Nofilmschool_hp_z_book_dreamcolor-1_0The color just doesn't match the measured-accurate OLED. Closer than many, but still not good enough to grade on.Credit: Charles Haine

To be clear, this isn't a final calibration-capable monitor. As you can see in this comparison image, the calibrated to DLogE 1.1 SmallHD and the DreamColor don't match perfectly. They are close enough to each other that it won't drive your clients to total distraction, but it's nowhere near close enough for us to consider grading just on the laptop with no external reference. This requires a combination of factors—the software generating the video, the display, the OS, coming together—and it's a tough nut to crack. We might never see a laptop where you can grade on the screen itself accurately.  We appreciate that HP is trying, but it's just not there yet.


HP essentially matches the 2016 Macbook Pro, in that it roughly doubles the performance of the 2013 Macbook Pro when working with RED raw media. If you open up an 8K timeline on the 2013mpb (faster than the 2015, oddly) and render it in Resolve, you'll get 5-6 fps and a render time of 1:40 seconds for our little demo project. The HP hit 11-13 fps, and knocked it out in a little more than half the time.


WIndows is fine. It does pretty much everything you can do on a Mac. There are little things that take getting used to with the switch, but at this point, with OSX going so long without the integration of major new features, Windows has had plenty of time to catch up. It's a modern, clean, stable operating system, and if all you have to do to get affordable power is get used to a few different shortcuts, you'll almost definitely be fine with the switch. One drawback is that things like drivers become an issue again. Getting the Blackmagic Mini Monitor, which "just worked" on a Mac, to work on the PC took some hunting through forums and downloading various software until signal would come out. This is very familiar to PC users, but something Mac users forget about.

 It feels like a machine that will legit do all the things you want it to do without a dongle.  

Apple has put a ton of work into lifestyle in the last few years, and many of the improvements you'll miss out on are lifestyle-based: reminders to sync between phone and laptop, for instance. But there are a variety of non-proprietary third party apps to do the exact same thing, and that is hardly enough of a benefit to be worth spending longer on set waiting for your renders to process. Beyond just the renders taking longer, there are other real benefits to this machine.  It comes with both old and new USB ports.  A full-sized ethernet cable for when you need ethernet, which is still a reality for many in post. An SD card slot. It feels like a machine that will legit do all the things you want it to do without a dongle. Who cares that it weighs nearly 6lbs? You don't need to put it on your shoulder all day.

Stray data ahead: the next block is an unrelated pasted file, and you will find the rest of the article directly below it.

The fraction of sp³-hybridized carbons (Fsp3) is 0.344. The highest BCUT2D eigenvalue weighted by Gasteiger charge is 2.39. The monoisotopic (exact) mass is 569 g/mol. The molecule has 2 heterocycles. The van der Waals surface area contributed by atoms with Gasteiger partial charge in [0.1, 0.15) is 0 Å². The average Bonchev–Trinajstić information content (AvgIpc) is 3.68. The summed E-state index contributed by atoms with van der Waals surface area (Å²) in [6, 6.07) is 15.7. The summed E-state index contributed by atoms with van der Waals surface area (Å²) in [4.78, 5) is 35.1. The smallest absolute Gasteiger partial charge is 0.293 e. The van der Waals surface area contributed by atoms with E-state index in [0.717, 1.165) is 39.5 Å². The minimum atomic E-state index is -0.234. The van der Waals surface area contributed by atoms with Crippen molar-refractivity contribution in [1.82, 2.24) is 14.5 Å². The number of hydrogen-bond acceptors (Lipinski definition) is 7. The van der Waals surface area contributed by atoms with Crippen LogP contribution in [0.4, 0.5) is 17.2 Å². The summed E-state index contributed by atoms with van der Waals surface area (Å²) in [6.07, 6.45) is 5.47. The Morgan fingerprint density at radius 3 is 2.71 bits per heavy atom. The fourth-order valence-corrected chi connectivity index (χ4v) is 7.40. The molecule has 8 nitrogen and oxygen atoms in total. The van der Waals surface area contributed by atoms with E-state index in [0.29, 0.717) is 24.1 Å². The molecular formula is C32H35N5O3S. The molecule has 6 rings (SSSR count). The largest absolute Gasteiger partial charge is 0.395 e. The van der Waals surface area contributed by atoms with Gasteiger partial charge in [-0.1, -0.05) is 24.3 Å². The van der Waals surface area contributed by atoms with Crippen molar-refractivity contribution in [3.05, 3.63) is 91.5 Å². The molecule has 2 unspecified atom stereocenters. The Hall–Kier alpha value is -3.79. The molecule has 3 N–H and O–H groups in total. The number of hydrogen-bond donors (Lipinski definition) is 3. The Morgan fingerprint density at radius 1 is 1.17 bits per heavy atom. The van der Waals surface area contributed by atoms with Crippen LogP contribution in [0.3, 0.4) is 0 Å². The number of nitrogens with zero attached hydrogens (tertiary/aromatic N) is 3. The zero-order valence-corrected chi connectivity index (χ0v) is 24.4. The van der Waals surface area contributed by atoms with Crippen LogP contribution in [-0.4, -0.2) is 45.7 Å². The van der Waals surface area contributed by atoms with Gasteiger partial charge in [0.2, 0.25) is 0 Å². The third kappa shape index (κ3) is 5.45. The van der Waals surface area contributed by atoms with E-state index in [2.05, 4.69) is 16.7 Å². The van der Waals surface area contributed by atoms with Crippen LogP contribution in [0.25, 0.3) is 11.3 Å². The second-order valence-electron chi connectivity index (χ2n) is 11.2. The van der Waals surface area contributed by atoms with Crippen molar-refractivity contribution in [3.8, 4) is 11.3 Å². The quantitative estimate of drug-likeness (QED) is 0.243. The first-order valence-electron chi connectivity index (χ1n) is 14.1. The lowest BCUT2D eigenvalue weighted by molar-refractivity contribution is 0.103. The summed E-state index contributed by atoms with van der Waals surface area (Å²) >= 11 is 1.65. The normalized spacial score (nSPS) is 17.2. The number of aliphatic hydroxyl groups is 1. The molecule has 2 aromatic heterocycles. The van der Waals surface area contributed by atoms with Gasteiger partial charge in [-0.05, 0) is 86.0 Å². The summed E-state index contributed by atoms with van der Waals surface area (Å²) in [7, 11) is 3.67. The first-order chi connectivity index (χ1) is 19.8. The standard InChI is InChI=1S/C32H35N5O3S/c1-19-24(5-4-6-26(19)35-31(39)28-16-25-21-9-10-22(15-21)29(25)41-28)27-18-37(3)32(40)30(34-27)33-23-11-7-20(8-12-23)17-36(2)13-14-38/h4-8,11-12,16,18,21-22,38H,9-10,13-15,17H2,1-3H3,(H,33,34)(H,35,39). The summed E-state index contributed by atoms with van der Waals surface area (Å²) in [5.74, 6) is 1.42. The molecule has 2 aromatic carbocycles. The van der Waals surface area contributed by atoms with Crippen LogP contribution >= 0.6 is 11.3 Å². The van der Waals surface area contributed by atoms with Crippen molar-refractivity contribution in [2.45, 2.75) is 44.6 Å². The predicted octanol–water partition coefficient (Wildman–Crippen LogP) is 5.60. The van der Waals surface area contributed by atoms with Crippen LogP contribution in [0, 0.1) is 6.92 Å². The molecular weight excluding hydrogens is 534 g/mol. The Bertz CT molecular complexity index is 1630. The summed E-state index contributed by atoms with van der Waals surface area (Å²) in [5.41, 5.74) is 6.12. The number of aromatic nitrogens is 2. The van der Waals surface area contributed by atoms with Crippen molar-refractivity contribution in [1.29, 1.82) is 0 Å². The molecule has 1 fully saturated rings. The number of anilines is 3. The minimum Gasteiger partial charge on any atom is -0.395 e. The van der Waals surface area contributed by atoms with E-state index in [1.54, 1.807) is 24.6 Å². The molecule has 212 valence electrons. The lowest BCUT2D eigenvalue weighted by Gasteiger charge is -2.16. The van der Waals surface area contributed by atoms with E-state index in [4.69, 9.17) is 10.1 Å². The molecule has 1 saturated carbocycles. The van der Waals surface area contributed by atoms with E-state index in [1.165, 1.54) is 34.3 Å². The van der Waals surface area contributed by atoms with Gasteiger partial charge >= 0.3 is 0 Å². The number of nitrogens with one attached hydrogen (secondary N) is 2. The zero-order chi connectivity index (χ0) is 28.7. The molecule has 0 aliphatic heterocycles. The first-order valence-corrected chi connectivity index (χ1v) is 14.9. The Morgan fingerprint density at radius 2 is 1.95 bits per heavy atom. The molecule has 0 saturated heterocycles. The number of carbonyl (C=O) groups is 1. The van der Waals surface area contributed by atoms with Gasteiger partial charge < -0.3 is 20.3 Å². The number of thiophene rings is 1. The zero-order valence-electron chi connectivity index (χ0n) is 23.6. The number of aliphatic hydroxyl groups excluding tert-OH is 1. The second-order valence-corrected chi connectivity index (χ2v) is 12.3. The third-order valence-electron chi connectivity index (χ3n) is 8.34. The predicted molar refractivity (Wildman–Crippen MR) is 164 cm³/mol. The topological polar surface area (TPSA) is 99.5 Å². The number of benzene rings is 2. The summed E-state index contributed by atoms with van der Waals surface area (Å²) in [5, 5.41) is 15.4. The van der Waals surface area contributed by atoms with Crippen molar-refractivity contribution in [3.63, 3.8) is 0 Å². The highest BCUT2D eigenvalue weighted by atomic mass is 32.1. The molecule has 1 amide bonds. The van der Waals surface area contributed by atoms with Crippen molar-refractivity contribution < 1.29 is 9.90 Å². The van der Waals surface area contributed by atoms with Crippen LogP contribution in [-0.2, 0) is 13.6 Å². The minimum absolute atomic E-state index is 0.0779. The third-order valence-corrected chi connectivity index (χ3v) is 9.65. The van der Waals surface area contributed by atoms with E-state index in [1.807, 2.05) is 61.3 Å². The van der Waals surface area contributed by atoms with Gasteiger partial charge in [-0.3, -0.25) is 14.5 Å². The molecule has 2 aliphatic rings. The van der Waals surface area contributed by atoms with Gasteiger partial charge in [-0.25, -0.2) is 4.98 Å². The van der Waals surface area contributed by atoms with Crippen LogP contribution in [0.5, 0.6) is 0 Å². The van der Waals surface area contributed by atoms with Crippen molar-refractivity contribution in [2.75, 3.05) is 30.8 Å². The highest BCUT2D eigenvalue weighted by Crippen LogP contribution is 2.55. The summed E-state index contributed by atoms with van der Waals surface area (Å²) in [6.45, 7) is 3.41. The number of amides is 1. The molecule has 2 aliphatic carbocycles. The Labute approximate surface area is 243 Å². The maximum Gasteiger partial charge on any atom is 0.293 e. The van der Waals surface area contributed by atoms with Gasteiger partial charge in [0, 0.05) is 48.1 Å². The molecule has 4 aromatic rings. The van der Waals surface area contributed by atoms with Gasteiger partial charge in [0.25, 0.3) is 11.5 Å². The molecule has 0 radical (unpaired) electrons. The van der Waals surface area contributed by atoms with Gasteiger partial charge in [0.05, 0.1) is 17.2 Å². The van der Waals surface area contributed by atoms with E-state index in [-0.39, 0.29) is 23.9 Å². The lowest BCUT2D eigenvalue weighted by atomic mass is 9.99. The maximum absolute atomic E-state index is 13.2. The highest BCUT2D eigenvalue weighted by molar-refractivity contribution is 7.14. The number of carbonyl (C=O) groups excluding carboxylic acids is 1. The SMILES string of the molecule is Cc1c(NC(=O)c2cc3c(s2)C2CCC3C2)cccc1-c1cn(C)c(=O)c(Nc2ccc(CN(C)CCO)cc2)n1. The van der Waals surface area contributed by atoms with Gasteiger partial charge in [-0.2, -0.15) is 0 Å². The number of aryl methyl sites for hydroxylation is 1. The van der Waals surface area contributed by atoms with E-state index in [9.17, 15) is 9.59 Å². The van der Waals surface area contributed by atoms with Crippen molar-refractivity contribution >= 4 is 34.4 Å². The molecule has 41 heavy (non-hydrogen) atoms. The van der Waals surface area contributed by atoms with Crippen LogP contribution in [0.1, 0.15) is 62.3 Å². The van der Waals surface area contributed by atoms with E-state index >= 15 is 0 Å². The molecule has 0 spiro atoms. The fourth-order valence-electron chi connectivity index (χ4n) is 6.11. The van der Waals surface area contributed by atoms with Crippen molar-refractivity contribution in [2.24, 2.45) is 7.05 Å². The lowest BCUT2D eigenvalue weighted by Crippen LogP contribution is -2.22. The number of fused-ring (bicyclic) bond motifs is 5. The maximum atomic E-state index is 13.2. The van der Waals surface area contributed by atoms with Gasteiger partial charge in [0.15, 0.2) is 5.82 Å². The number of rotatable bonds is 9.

Gopro_cineform_studio_0Time to give CineForm another lookCredit: Charles Haine


The one glaring issue is lack of ProRes. The only app that currently creates consistently stable ProRes exports is Assimilate Scratch, and while you can rent it for as little as $50, Scratch remains a niche product. Scratch faces an uphill battle in that its interface is simply not anywhere near as user friendly as its competitors (it still insists on using "enter" for play/pause while literally every other application uses the space bar, for instance). There are other options for writing ProRes files on a PC, but none appear to be stable as of this writing, so the best solution is renting Scratch for a day to crank them out. However, ProRes is really just an imitation of Avid's DNx platform, which is funcitonal on both PC and Mac, and CineForm is growing in popularity as filmmakers realize they might want to be Mac-free in the future.

If you accept that the DreamColor monitor doesn't mean you can grade on it, and you are willing to continually explain that to clients/producers/directors, the benefits of this machine are huge. And the colors are closer to the external than we are used to with a laptop, which is good, as it's less distracting.  Having all those ports and the option of more than 16 paltry GB of memory, is amazing. It might be time to make the jump.

Available from HP starting at $1,999, but configured for filmmakers (to get the best graphics card and the DreamColor) will set you back a bit more.


  • A PC might be your next DIT station
  • ProRes is the final hurdle to overcome, but maybe it's time we go CineForm
  • Ports. Oh, it's so nice to have ports galore back. A mix of so many ports!
  • You can go up to 64GB of RAM!  Hooray!

Tech Specs

  • Windows 10 Pro 64
  • Intel® Xeon® E3-1535M v6 (3.10 GHz, 8 MB Cache, 4 core)
  • 15.6" diagonal B-LED UHD UWVA DreamColor Anti-Glare flat (3840x2160)
  • NVIDIA® Quadro® M2200 4 GB Graphics dedicated GDDR5
  • Ethernet Port that doesn't need an adapter
  • 2 USB Type-C™ (Thunderbolt™ 3, DisplayPort™ 1.2, USB 3.1); 2 USB 3.0; 1 stereo microphone-in/headphone-out combo
  • SD card reader
  • 32 GB (4x8 GB) DDR4 2400
  • 6.7lbs